Being a good friend can be a serious challenge for all addicts. Drug addicts and alcoholics may have “drug buddies” or “drinking buddies,” and sex addicts have acting out (sexual) partners. But addicts are intimacy challenged and avoid closeness, often being isolated except for their work relationships or immediate family.
Sex addicts tend to have a narcissistic defense system, a façade of grandiosity which covers a deeper feeling of unworthiness. The result is that they don’t easily feel safe with anyone. They tend to feel that everyone is either superior or inferior to them and so they avoid taking even the initial steps that might result in a deeper friendship.
Why should the addict learn to be a better friend?
Being a good friend means really connecting with another person. This is a cornerstone of the 12-step philosophy which says basically that no one can recover and grow all alone. It is part of the disease of addiction to be resistant to admitting the need for help and being able to reach out. Hence personal social relationships are seen as a tool of recovery and an indicator that progress is being made.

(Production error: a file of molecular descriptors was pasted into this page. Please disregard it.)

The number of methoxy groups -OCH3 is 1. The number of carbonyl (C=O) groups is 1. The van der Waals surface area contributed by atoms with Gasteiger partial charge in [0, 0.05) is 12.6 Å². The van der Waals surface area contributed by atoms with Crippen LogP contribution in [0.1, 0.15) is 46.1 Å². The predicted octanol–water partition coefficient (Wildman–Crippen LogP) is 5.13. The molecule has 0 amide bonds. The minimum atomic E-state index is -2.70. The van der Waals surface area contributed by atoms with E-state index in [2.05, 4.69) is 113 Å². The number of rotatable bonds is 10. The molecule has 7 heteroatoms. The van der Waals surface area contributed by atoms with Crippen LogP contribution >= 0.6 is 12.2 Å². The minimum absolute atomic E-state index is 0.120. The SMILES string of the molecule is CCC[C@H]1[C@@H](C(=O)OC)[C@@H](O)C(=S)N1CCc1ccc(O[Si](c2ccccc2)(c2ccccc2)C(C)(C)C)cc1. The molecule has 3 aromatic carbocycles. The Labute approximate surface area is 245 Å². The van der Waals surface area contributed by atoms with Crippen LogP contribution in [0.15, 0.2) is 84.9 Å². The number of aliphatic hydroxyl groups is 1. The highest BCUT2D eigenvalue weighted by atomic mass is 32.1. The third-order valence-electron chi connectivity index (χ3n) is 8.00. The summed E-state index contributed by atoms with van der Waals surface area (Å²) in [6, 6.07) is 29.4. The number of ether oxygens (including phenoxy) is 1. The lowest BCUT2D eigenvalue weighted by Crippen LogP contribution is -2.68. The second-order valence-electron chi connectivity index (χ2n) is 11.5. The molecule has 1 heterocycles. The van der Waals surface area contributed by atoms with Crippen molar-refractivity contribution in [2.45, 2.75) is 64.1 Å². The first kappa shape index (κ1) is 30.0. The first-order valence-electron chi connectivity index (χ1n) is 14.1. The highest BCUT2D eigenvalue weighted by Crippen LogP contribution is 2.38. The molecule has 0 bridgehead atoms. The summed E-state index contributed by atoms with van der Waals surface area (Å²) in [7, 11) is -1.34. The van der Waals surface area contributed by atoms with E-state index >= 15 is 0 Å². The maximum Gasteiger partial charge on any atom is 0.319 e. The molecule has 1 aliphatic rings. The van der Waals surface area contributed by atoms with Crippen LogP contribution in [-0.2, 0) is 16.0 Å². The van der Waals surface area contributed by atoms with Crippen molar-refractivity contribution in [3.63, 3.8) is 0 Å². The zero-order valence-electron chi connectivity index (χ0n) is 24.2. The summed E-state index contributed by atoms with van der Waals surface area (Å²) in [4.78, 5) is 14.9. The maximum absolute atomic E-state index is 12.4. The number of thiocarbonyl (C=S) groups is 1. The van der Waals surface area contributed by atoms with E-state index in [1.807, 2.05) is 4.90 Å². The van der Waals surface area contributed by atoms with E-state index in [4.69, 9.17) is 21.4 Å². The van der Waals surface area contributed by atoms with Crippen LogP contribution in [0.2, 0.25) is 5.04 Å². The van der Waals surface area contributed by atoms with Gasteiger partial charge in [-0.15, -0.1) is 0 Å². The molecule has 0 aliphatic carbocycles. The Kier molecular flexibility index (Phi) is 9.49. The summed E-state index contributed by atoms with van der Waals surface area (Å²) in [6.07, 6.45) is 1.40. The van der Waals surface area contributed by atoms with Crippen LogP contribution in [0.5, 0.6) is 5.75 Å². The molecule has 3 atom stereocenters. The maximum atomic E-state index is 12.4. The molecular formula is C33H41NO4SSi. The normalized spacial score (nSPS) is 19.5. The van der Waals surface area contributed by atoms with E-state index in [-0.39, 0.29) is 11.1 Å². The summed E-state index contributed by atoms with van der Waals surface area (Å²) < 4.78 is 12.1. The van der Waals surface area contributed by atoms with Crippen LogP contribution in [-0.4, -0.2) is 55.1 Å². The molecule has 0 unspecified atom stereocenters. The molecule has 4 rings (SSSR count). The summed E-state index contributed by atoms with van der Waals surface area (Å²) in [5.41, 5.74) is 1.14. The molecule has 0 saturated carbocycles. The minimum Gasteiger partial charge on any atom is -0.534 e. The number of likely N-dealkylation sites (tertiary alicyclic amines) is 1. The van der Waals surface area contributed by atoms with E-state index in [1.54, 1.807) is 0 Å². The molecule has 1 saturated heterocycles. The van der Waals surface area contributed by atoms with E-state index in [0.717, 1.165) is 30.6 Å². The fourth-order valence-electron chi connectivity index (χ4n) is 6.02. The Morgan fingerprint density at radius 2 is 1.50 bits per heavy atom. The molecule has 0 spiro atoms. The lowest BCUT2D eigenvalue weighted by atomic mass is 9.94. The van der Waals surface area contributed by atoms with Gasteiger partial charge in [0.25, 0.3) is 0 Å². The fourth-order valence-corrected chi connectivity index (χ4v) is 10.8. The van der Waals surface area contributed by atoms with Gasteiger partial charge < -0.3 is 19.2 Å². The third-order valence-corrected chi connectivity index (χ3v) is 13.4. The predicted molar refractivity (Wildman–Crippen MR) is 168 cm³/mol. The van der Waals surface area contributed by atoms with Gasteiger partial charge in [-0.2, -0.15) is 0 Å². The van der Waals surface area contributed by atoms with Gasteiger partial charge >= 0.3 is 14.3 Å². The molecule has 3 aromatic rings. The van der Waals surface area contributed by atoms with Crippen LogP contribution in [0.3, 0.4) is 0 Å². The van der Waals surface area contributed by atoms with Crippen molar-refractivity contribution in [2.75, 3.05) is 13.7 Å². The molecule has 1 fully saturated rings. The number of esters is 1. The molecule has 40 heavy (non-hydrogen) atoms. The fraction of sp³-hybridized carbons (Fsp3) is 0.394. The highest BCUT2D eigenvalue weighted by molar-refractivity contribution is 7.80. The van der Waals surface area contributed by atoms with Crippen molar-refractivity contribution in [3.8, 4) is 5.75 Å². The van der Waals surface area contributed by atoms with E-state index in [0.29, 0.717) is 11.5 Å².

We need other people with whom we are able to be close and with whom we can give and receive support. We need safe people with whom we can be ourselves and be honest. In learning to be a better friend you as a recovering addict will:
How can you practice being a better friend?
When you make a commitment to become a better friend you do so based on the idea that it is an important thing to do for yourself and for your own growth and development. You do so because it is the right thing to do and it is consistent with your value system. It may feel like you are in uncharted territory, but it does get easier. Here are some ideas:
So make a list of the three or four most likely candidates to be friends with or to build a better friendship with. Be diligent and courageous in taking the necessary steps and over time you will see the rewards. Have a great new year!
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Best of Our Blogs: December 28, 2012 | World of Psychology (December 28, 2012)
Last reviewed: 26 Dec 2012